Winter Solstice (Yule): December 20-23Considered in most Wiccan traditions to be the beginning of the year, the Winter Solstice is a celebration of the rebirth of the God. It is the shortest day of the year, offering a welcome reminder that even though the cold season is still just getting underway, it doesn’t last forever, as the days will begin to lengthen again after this point. Some consider the first Full Moon after the Solstice to be the most powerful of the year. This is a festive holiday celebrating light, as well as preparation for a time of quiet, inner focus as the Earth rests from her labor. Among many Wiccans the holiday is more commonly called “Yule,” a name derived from midwinter festivals celebrated by Germanic tribes. “Yule” is still referenced in modern Christmas carols, and many of the traditions surrounding the Christian holiday, such as wreaths, Christmas trees, and caroling have their roots in these older traditions. It was common for the Christian churches to “adopt” pagan holidays, repurposing them for celebrating saints or important events, as a way of drawing people away from the Old Religion. Imbolc: February 2Imbolc marks the first stirrings of Spring, as the long months of Winter are nearly past. The Goddess is beginning her recovery after the birth of the God, and the lengthening days signal the strengthening of the God’s power. Seeds begin to germinate, daffodils appear, and hibernating animals start to emerge from their slumber. It is a time for ritual cleansing after a long period of inactivity. Covens may perform initiation rites at this time of new beginnings. The name “Imbolc” is derived from an Old Irish word used to describe the pregnancy of ewes and has been sometimes translated as meaning “ewe’s milk,” in reference to the birthing of the first lambs of the season. It is also called “Candlemas,” and sometimes “Brigid’sDay” in Irish traditions. Associated with beginnings of growth, it’s considered a festival of the Maiden. Spring Equinox (Ostara): March 20-23At the Spring Equinox, light and dark are finally equal again, and growth accelerates as both the light from the still-young God of the Sun and the fertility of the Earth grow more powerful. Gardening begins in earnest and trees send out blossoms to participate with the pollinating bees. The equal length of day and night brings about a time for balancing and bringing opposing forces into harmony. The name “Ostara” comes from the Saxon Eostre, the Goddess of Spring and renewal. This is where the name Easter comes from, as this is another holiday that was “merged” with the Christian tradition. Beltane: May 1As Spring begins to move into Summer, the Goddess begins making her transition into the Mother aspect, and the God matures into his full potency. Beltane is a fire festival, and a celebration of love, sex, and reproduction. It’s at this time that the Goddess couples with theGod to ensure his rebirth after his death at the end of the life cycle. Fertility is at its height and the Earth prepares to flourish with new life. The name “Beltane” comes from an ancient festival celebrated throughout the Celtic Isles that marked the beginning of Summer, and is derived from an old Celtic word meaning “bright fire.” The ancient Irish would light giant fires to purify and protect their cattle, and jumping over fires was considered a way to increase fertility and luck in the coming season. Summer Solstice / Midsummer: June 20-23Long considered one of the most magical times of the year, the Summer Solstice sees the God and the Goddess at the peak of their powers. The Sun is at its highest point and the days are at their longest. This is a celebration of the abundance of sunlight and warmth, and the physical manifestation of abundance as the year heads toward the first of the harvests. It’s a time of ease and of brief rest after the work of planting and before the work of harvesting begins. Some traditions call this Sabbat “Litha,” a name traced back to an old Anglo-Saxon word for this time of year. Lammas: August 1Lammas marks the beginning of the harvest season. The first crops are brought in from the fields, the trees and plants begin dropping their fruits and seeds, and the days are growing shorter as the God’s power begins to wane. This is a time for giving thanks for the abundance of the growing season as it begins to wind down.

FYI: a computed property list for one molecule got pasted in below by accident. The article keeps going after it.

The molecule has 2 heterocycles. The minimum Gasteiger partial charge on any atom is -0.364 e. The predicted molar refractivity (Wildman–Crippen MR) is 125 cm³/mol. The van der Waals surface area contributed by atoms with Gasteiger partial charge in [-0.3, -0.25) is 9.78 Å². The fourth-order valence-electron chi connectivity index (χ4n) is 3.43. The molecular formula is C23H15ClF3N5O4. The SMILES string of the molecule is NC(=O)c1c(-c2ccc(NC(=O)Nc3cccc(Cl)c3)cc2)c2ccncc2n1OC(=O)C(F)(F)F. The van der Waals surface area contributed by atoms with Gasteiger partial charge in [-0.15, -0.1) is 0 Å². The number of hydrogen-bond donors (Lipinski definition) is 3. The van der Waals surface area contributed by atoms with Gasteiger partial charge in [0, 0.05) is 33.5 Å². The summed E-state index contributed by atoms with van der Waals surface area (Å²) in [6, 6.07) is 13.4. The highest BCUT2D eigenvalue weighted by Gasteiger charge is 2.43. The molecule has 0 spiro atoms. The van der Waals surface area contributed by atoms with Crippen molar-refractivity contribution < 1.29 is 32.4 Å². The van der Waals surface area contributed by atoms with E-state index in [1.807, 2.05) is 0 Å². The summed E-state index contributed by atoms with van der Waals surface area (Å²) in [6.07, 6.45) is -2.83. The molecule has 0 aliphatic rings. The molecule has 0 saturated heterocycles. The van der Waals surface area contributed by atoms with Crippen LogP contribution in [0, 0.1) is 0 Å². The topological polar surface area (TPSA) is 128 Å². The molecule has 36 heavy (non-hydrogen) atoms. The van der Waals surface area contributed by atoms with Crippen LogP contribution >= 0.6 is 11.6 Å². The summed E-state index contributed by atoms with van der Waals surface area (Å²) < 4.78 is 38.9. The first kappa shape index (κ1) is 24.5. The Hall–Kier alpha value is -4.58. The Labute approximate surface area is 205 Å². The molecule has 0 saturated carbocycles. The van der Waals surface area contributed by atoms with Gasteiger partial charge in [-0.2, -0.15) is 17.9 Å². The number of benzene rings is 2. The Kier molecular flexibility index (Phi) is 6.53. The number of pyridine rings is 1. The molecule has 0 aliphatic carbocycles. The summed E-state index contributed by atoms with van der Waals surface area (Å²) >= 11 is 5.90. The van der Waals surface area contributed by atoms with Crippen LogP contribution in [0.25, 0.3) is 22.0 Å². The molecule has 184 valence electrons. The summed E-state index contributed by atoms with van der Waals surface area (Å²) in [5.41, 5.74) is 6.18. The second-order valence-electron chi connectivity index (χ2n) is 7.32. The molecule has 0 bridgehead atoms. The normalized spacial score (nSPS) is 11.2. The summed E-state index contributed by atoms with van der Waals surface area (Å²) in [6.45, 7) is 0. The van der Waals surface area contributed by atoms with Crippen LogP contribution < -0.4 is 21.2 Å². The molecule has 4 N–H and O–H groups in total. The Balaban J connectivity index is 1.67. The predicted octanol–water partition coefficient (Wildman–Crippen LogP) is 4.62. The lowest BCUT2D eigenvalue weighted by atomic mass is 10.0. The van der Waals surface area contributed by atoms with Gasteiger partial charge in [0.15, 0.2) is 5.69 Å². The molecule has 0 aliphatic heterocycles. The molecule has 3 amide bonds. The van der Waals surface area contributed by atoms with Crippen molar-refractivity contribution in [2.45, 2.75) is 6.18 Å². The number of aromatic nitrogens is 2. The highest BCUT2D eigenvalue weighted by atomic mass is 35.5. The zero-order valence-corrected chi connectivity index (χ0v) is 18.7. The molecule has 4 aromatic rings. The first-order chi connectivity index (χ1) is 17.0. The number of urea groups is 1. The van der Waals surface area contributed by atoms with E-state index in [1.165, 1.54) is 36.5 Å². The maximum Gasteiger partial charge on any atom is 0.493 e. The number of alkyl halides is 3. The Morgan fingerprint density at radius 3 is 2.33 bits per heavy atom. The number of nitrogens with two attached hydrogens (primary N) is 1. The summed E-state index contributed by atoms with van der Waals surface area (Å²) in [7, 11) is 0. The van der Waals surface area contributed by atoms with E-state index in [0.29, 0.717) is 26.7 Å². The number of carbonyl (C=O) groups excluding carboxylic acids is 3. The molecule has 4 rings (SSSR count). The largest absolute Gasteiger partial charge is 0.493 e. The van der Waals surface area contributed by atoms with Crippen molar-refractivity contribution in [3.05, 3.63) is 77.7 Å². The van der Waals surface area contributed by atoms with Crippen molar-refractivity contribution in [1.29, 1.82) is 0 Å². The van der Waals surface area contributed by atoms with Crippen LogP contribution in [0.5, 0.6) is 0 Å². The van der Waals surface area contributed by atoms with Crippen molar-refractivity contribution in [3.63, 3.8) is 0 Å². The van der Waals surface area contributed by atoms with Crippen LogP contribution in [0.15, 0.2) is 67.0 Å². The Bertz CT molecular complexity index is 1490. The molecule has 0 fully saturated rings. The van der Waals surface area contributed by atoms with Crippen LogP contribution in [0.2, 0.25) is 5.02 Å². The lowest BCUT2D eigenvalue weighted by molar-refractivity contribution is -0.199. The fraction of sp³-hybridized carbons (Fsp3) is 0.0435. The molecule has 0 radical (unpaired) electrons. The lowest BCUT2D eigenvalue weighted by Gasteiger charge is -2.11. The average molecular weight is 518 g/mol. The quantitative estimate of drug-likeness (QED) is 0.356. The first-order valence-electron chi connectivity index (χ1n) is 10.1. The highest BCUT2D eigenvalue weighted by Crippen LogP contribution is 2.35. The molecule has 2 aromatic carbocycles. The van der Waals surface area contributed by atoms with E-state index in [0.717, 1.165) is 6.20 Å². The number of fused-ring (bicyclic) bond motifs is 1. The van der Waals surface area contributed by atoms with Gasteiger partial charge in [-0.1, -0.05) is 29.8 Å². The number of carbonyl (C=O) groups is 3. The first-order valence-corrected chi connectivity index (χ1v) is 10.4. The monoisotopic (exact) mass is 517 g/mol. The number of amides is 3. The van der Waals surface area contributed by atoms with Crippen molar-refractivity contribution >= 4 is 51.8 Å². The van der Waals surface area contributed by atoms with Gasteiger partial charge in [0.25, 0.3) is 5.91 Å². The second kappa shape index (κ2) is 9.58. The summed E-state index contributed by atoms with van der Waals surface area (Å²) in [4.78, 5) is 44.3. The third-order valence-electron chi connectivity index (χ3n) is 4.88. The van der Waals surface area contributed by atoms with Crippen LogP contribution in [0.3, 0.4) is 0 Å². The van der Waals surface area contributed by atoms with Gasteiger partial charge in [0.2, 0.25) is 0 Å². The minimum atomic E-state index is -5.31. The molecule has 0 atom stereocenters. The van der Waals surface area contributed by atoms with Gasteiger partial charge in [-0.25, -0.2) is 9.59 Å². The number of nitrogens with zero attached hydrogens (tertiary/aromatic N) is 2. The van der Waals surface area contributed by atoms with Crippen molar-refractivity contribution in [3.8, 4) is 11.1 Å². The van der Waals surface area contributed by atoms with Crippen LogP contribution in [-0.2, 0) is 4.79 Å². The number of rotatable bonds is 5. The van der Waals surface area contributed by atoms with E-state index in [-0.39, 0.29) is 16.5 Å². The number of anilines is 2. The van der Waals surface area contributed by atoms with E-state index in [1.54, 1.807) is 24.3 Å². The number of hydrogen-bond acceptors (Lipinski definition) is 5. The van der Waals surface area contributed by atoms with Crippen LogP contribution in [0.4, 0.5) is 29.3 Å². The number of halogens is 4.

The word Lammas stems from an old Anglo-Saxon word pairing meaning “loaf mass,” and it was customary to bless fresh loaves ofbread as a way of celebrating the harvest. Lammas is alternately known as “Lughnasa,” after the traditional festivals in Ireland andScotland held at this time to honor the Celtic god Lugh, who was associated with the Sun.Autumn Equinox (Mabon): September 20-23The harvest season is still in focus at the Autumn Equinox. The animals born during the year have matured, and the trees are beginningto lose their leaves. Preparations are made for the coming winter. The God is making his exit from the physical plane and heading towardhis mythical death at Samhain, and his ultimate rebirth at Yule. Once again, the days and nights are of equal length, symbolizing thetemporary nature of all life—no season lasts forever, and neither dark nor light ever overpowers the other for long. As with the SpringEquinox on the opposite side of the Wheel, balance is a theme at this time.The Autumn Equinox is considered in some traditions to be “the Second Harvest,” with Lammas as the first and Samhain as the last ofthree harvests.A more recent name for the holiday is “Mabon,” after a Welsh mythological figure whose origins are connected to adivine “mother and son” pair, echoing the dual nature of the relationship between the Goddess and the God.Samhain: October 31Considered by many Wiccans to be the most important of the Sabbats, Samhain is the time when the part death plays in the cycle of lifeis acknowledged and honored. The word “Samhain” comes from old Irish and is thought by many to mean “Summer’s end,” thoughothers trace it to a root word meaning “assembly,” which may refer to the communal gathering of a pagan festival, especially during theharvest season. As the Sun aspect, the God retreats into the shadows as night begins to dominate the day. As the God of the Hunt, he isa reminder of the sacrifice of life that keeps us alive through the long winter months. The harvest is complete and the sacred nature offood is respected. Among some traditions this is viewed as the “Third Harvest.”Wiccan and other pagan traditions view Samhain as a point in the Wheel when the “veil” between the spiritual and material worlds is atits thinnest, and the days around Samhain are considered especially effective for divination activities of all kinds. Ancestors are honoredand communicated with at this time. Many of the Halloween traditions still celebrated in contemporary cultures today can be traced backthrough the centuries to this festival. Pagans of the old times left food offerings for their ancestors, which became the modern custom oftrick-or-treating. Jack-o-lanterns evolved from the practice of leaving candle-lit hollowed-out root vegetables to guide spirits visiting onEarth.Some Wiccans in the Celtic traditions consider Samhain, as opposed to Yule, to be the beginning of the year, as the death and rebirthaspects of creation are seen to be inherently joined together—death opens the space for new life to take root. Honoring the ancientCeltic view of the year having a “light half” and a “dark half,” their Wheel of the Year begins anew on this day, the first day of the darkhalf of the year.